You should also cover the gaps between the roof rafters at the point where they rest on the walls with more flexible chicken wire to keep predators out. This is best done before laying down the roof itself. Gaps like those between the rafters can be blocked with a small roll of chicken wire; secure the roll in place by running a couple of 3-inch screws through it but only going an inch deep into the wood. The exposed parts of the screws will keep the chicken wire from moving out of place. Because ammonia, moisture and hot air all rise, they can escape the coop through these roof-height openings.

Middle Level

You’ll find the roosting bars here. This zone can be from 12 to 48 inches above the floor. The roost level should have minimal drafts (aka horizontal air flow) in subzero winter areas. Any large openings at this level would create a cold, windy draft that would blow across the chickens and draw the warmth from their bodies.

Some hen keepers resolve this summer breezes and winter drafts conflict by installing operable windows, and this is a great height for them. Any product with moving parts is going to cost a bit more and take a bit more time to install, but in harsh winter regions, it might be worth it. In summer, when the windows are open, the chickens can enjoy a cooling breeze at night at roost level. In areas with milder winters, air flow at this middle roost level offers more of a benefit from summer breezes and little threat from winter drafts.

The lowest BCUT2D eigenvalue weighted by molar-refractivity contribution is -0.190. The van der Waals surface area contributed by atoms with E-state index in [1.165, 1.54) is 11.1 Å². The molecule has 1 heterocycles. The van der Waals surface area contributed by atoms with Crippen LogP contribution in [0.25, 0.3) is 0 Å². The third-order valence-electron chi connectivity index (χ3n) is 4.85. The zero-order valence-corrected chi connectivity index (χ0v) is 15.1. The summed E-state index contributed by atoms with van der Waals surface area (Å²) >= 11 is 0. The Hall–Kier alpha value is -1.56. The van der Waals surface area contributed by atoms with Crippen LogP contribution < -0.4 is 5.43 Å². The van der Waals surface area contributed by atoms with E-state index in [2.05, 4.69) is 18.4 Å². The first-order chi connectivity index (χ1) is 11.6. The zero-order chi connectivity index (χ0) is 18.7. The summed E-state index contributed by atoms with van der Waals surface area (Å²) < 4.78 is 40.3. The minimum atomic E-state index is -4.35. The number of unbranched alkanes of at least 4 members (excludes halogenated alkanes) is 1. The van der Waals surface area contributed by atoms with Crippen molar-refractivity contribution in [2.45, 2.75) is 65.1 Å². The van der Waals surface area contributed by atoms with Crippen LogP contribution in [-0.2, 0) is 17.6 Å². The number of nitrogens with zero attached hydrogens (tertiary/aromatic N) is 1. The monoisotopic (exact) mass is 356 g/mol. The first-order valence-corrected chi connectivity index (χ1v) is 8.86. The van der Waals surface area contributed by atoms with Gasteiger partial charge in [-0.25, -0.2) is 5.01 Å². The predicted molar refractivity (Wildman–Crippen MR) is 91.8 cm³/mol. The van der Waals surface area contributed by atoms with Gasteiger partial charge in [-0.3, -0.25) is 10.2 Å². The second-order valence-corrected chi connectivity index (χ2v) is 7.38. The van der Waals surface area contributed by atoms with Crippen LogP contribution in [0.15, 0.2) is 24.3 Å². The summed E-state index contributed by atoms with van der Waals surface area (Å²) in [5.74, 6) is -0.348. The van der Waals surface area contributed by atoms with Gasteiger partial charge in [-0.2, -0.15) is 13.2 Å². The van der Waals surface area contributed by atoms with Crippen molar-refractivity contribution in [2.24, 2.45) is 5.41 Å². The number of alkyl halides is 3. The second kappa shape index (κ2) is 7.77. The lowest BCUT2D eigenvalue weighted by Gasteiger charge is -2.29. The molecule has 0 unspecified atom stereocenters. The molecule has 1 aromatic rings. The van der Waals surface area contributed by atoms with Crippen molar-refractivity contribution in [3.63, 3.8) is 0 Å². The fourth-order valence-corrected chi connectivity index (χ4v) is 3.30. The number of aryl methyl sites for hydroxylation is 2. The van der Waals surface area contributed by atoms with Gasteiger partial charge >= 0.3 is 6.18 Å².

Bottom Level

This typically is about 12 to 18 inches high and has three components: the floor, the pop door and possibly the nest boxes. With the pop door closed at night, there should be no drafts: Do not install windows or screens at this level. Unless you’re a precision carpenter, there will be slender gaps between the pieces of siding, the hatch to the nest box, the pop door and any people doors. Fresh air will be slowly sucked in through these small gaps as the spoiled air exits the ventilation near the roof.

While you’re checking over your coop for drafts, be sure that any gaps big enough for an egg-loving rat or snake to slip through—an inch or so—are stuffed with a bit of chicken wire to keep predators out. We don’t want them enjoying the cozy conditions you’ve created for you chickens.

This article originally appeared in the July/August 2017 issue of Chickens.